This post is part of a series:
- Chris Hardie Announces Council Candidacy
- The dance of newcomer and incumbent
- Demystifying running for office
- Put another white man in office?
- Going door to door
- Scenes from Primary Season
- Scenes from election day
- Chris wins in the primary!
- Post-primary analysis
- Why THIS city election matters
- On the 2012 City Budget Process
- Chris supports local challenge to ballot law
- Chris responds to public access questions for candidates
- Political parties and the "So What?" test
- Our 'insufficient' answers about hope
- A Plan for Richmond
- The balancing act in political candidate debates
- A Pledge to Voters
- Violent crime in Richmond
- Chris's campaign concludes, work continues
A recent editorial in the Palladium-Item again called for candidates in this City election to provide more detail about the specific changes and tasks we will take on if elected to improve City finances and the community as a whole.
I feel confident that in my own campaign I've provided a thorough look at how I would approach my role as a member of City Council. I've posted a consolidated list of my views on a number of issues facing the community, I've continued to post updates and more thorough commentary on the topics that have emerged in this election, and part of my history in this community as a volunteer is some extensive writings on my personal website about Richmond and our approach to governance and community building.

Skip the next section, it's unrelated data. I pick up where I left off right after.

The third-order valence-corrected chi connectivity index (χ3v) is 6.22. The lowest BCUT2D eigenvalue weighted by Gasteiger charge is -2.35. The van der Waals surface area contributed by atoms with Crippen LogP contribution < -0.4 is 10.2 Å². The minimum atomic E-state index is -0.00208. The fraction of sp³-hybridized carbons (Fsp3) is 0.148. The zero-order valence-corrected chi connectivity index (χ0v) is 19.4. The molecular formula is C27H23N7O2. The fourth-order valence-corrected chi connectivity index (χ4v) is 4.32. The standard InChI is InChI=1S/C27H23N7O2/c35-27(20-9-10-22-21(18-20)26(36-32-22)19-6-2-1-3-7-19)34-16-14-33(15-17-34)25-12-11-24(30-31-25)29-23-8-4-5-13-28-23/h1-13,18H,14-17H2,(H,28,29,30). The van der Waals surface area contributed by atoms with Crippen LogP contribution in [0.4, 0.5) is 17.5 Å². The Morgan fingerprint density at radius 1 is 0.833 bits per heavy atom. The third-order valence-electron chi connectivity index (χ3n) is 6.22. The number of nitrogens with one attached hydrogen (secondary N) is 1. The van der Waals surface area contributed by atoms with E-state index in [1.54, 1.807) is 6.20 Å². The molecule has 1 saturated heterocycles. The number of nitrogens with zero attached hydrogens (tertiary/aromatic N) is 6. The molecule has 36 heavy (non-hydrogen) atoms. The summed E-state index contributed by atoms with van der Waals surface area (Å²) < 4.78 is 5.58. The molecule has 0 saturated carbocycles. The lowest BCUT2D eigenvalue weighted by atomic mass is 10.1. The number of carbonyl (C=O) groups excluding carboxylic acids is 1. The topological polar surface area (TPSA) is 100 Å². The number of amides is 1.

Still, I thought it would be helpful to the paper's readers and others if I could distill many of these ideas and proposals into a shorter and more easily digestible document. So today I'm releasing "A Plan for Richmond, Indiana" - a brief PDF document that describes 21 specific, concrete tasks I will take on if I'm elected to City Council. The tasks span across areas of improving Council's operations and transparency, economic development, partnerships in the community, and improving our self-reliance as a City. As I say in the document, it doesn't even begin to cover all the great ideas out there for ways that we can improve Richmond or all of the tasks I want to take on, but we have to start somewhere.
It's a challenging request to ask non-incumbent candidates for local office to provide detailed plans and strategy when they've not had the benefit of being in the role and putting in the significant time that is required to do that planning right. But I hope that as a part of what's now been essentially a 10 month long job interview, "A Plan for Richmond, Indiana" shows that I'm ready to start making City Council work better for the people of Richmond on day one.
The plan document will certainly be an evolving one; I welcome your feedback and suggestions.